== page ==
Anger and Violence in Partition Literature
By : Madhu Sharma
Partition of Indian subcontinent in 1947 was the biggest and most painful event in the whole human history. Millions of refugees came from Pakistan to India and vice-versa to seek a shelter of safety and security over their heads. The inarticulatable pain, trauma, angst and violence they went through is hard to believe and even imagine. They lost their hearth and houses, became alien in their own country and were treated inhumanly as outsiders, hence exposed to every lurking danger coming their way. About sixty four years have passed by but the dark imprint of that horribly tormenting experience is still etched vividly in the minds of those who were compelled to undergo this horrific ordeal named ‘Partition’. Like any other refugee they had to face the pangs of hunger, poverty, deprivation and utter humiliation from their own country men. A new nation was already passing through the pains of birth hence it had no time and mechanism to cope with the huge exodus of the sea of humanity that appeared on the arena.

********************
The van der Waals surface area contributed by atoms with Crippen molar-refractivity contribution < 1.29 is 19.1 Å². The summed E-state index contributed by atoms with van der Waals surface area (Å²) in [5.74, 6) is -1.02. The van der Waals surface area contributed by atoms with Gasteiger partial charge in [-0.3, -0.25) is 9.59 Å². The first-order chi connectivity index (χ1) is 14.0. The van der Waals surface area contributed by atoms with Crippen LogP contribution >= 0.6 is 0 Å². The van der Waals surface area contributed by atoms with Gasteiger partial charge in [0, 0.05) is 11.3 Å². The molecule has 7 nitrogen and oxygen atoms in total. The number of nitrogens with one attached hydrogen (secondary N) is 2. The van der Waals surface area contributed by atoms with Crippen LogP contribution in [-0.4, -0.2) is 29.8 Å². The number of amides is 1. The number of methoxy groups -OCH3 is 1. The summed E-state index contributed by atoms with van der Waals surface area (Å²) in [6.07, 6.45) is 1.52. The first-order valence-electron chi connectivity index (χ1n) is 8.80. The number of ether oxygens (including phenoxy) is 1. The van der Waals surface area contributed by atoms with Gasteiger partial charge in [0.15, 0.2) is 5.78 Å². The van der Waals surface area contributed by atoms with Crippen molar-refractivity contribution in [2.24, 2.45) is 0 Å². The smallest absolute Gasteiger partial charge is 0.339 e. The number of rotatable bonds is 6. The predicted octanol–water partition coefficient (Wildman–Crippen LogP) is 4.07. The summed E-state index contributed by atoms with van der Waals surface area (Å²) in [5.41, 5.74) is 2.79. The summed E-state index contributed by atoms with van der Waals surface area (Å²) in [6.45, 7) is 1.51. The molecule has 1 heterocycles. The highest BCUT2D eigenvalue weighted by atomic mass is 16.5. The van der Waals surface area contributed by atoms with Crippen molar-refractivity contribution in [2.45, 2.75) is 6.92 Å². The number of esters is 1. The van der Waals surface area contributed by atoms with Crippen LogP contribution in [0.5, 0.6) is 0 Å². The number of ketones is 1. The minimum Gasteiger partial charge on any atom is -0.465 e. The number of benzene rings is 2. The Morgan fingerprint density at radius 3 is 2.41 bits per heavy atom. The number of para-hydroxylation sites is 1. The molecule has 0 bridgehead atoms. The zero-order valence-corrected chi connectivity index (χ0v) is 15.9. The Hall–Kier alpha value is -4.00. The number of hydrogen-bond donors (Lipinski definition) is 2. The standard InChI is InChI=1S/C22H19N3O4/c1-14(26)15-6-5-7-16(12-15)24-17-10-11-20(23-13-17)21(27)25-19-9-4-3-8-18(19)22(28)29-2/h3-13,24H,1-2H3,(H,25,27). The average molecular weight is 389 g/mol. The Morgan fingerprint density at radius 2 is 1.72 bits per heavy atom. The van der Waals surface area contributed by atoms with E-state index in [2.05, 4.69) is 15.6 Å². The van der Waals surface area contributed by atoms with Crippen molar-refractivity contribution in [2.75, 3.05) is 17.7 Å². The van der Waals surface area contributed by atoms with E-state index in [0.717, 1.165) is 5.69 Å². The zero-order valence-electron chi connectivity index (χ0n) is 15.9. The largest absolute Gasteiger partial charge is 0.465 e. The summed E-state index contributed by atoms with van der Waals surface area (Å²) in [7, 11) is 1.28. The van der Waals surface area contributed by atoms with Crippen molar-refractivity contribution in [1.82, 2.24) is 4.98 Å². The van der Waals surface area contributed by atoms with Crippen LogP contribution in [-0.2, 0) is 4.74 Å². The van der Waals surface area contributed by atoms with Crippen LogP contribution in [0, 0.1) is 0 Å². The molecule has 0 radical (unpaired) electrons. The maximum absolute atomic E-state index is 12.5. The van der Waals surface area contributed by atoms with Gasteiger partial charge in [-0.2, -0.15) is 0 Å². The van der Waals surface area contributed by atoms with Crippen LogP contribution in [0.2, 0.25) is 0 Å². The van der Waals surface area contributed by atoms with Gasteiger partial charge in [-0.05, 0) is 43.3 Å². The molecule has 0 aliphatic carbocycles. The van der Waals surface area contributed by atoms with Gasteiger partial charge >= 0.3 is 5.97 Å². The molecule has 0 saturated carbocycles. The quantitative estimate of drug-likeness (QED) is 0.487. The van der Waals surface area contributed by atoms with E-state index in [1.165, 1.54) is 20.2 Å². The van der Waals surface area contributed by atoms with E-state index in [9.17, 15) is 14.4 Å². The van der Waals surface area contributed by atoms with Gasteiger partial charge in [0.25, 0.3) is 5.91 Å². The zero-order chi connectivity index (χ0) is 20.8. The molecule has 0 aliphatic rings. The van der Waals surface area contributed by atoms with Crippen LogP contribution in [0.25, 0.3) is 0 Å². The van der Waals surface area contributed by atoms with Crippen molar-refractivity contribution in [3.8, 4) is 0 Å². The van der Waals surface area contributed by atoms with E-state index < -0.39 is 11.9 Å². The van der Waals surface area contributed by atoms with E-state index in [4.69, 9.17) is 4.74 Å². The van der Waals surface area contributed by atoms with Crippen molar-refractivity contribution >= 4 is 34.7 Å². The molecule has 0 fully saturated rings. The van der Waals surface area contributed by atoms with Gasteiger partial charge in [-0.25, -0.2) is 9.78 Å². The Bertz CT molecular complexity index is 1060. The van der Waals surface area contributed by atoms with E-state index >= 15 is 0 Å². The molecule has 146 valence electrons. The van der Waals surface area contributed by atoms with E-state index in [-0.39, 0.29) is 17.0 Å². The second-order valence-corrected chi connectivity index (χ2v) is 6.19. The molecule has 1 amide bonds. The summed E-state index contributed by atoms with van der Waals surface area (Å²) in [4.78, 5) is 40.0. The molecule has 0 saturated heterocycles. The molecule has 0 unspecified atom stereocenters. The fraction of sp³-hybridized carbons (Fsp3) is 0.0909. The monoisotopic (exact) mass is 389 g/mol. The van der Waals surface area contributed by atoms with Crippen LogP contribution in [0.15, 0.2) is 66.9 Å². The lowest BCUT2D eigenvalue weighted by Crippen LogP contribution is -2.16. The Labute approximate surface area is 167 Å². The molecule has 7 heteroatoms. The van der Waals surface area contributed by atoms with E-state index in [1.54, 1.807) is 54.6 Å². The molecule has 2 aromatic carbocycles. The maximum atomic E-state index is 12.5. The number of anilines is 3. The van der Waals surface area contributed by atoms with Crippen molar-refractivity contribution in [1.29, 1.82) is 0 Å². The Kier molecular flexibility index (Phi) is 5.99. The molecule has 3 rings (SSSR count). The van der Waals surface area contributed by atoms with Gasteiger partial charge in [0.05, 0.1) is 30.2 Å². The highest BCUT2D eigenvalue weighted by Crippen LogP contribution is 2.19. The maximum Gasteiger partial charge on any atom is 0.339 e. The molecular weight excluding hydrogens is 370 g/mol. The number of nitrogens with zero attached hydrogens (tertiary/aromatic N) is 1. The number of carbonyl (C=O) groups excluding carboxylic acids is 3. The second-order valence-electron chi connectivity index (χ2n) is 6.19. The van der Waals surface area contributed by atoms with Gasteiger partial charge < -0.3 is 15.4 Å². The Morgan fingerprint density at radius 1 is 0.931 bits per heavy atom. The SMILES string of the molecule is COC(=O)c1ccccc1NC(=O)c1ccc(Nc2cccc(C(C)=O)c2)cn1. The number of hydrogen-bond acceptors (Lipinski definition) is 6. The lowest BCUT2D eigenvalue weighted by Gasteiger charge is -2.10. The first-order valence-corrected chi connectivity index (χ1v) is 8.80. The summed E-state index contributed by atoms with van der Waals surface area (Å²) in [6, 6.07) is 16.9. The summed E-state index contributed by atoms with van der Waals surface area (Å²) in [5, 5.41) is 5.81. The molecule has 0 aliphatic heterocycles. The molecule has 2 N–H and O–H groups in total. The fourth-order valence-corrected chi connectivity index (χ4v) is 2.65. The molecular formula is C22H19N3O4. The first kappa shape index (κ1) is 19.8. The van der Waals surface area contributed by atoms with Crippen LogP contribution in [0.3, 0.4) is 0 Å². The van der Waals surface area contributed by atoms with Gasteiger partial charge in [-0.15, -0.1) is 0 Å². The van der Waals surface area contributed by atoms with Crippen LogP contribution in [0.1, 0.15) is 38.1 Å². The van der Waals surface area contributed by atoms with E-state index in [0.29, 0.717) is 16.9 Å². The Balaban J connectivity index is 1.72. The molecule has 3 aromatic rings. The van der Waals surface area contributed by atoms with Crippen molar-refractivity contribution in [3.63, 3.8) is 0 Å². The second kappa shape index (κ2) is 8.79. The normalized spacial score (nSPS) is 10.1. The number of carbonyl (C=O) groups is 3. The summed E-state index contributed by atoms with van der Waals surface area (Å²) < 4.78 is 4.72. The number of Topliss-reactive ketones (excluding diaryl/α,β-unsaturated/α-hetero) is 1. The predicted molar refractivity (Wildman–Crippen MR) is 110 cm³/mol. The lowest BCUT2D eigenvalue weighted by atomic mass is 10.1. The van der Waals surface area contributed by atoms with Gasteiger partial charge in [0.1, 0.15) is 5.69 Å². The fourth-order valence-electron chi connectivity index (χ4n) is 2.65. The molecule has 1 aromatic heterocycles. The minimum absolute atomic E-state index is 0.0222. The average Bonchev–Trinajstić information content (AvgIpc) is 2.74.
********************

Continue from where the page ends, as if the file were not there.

Partition literature is a kind of humble tribute to those fighting millions who braving all odds managed to piece together the scattered fragments of their own lives. Partition forcibly imposed a heart rending separation on Siami twins thereby making the resultant pain and agony inevitable. Hence, to measure the intensity and magnitude of devastation wrecked by partition of India and explain the pain and trauma in words is truly a mammoth task for the writers and historians. The glaring irony that underlay the independence of the country sensitized the creative authors to respond to the tragic tale of misery and bloodshed beyond the apparent and the obvious by discerning into the gulf of not only partitioned nation but also partitioned hearts and minds. Writers like Khushwant Singh, Bhisham Sahni, R.K.Narayan, Manohar Malgoankar, Chaman Nahal, Raj Gill, H.S.Gill and Salman Rushdi have...
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